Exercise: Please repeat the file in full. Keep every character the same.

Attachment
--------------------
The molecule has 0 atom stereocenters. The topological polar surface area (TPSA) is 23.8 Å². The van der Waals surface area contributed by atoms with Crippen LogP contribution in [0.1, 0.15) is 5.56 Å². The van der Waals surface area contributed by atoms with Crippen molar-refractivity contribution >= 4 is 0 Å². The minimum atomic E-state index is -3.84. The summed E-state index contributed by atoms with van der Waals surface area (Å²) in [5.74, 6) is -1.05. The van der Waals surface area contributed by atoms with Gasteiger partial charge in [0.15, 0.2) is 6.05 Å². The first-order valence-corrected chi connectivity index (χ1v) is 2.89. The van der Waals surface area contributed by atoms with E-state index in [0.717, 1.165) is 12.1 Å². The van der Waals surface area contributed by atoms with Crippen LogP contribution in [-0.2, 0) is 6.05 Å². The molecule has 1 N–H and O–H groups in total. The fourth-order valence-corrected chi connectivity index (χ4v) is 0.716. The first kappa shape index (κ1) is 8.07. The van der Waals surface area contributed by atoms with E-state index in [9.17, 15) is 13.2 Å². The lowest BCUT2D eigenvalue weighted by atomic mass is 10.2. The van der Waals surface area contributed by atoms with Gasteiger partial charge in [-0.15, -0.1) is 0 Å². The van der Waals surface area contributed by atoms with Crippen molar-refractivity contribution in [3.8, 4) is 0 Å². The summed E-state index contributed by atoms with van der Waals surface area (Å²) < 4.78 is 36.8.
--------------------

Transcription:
The molecule has 0 atom stereocenters. The topological polar surface area (TPSA) is 23.8 Å². The van der Waals surface area contributed by atoms with Crippen LogP contribution in [0.1, 0.15) is 5.56 Å². The van der Waals surface area contributed by atoms with Crippen molar-refractivity contribution >= 4 is 0 Å². The minimum atomic E-state index is -3.84. The summed E-state index contributed by atoms with van der Waals surface area (Å²) in [5.74, 6) is -1.05. The van der Waals surface area contributed by atoms with Gasteiger partial charge in [0.15, 0.2) is 6.05 Å². The first-order valence-corrected chi connectivity index (χ1v) is 2.89. The van der Waals surface area contributed by atoms with E-state index in [0.717, 1.165) is 12.1 Å². The van der Waals surface area contributed by atoms with Crippen LogP contribution in [-0.2, 0) is 6.05 Å². The molecule has 1 N–H and O–H groups in total. The fourth-order valence-corrected chi connectivity index (χ4v) is 0.716. The first kappa shape index (κ1) is 8.07. The van der Waals surface area contributed by atoms with E-state index in [9.17, 15) is 13.2 Å². The lowest BCUT2D eigenvalue weighted by atomic mass is 10.2. The van der Waals surface area contributed by atoms with Gasteiger partial charge in [-0.15, -0.1) is 0 Å². The van der Waals surface area contributed by atoms with Crippen molar-refractivity contribution in [3.8, 4) is 0 Å². The summed E-state index contributed by atoms with van der Waals surface area (Å²) < 4.78 is 36.8.